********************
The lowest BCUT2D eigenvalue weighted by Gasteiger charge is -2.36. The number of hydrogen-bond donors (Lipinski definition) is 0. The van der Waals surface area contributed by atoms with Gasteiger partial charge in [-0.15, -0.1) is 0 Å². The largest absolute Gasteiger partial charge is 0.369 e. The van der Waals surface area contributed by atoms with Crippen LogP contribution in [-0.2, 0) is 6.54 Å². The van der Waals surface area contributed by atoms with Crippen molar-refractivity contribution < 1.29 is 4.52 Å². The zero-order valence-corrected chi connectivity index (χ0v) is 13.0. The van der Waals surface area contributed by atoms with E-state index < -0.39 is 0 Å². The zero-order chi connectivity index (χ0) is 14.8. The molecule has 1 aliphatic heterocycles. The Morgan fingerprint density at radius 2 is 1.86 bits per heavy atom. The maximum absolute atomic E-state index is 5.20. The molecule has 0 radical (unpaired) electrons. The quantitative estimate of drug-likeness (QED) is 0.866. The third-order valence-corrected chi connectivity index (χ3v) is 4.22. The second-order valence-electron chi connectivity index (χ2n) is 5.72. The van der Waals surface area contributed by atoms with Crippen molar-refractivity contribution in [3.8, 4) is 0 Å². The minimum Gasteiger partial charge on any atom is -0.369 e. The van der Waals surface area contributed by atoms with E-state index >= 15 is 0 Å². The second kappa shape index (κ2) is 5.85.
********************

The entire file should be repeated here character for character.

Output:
The lowest BCUT2D eigenvalue weighted by Gasteiger charge is -2.36. The number of hydrogen-bond donors (Lipinski definition) is 0. The van der Waals surface area contributed by atoms with Gasteiger partial charge in [-0.15, -0.1) is 0 Å². The largest absolute Gasteiger partial charge is 0.369 e. The van der Waals surface area contributed by atoms with Crippen LogP contribution in [-0.2, 0) is 6.54 Å². The van der Waals surface area contributed by atoms with Crippen molar-refractivity contribution < 1.29 is 4.52 Å². The zero-order valence-corrected chi connectivity index (χ0v) is 13.0. The van der Waals surface area contributed by atoms with E-state index < -0.39 is 0 Å². The zero-order chi connectivity index (χ0) is 14.8. The molecule has 1 aliphatic heterocycles. The Morgan fingerprint density at radius 2 is 1.86 bits per heavy atom. The maximum absolute atomic E-state index is 5.20. The molecule has 0 radical (unpaired) electrons. The quantitative estimate of drug-likeness (QED) is 0.866. The third-order valence-corrected chi connectivity index (χ3v) is 4.22. The second-order valence-electron chi connectivity index (χ2n) is 5.72. The van der Waals surface area contributed by atoms with Crippen molar-refractivity contribution in [3.8, 4) is 0 Å². The minimum Gasteiger partial charge on any atom is -0.369 e. The van der Waals surface area contributed by atoms with E-state index >= 15 is 0 Å². The second kappa shape index (κ2) is 5.85.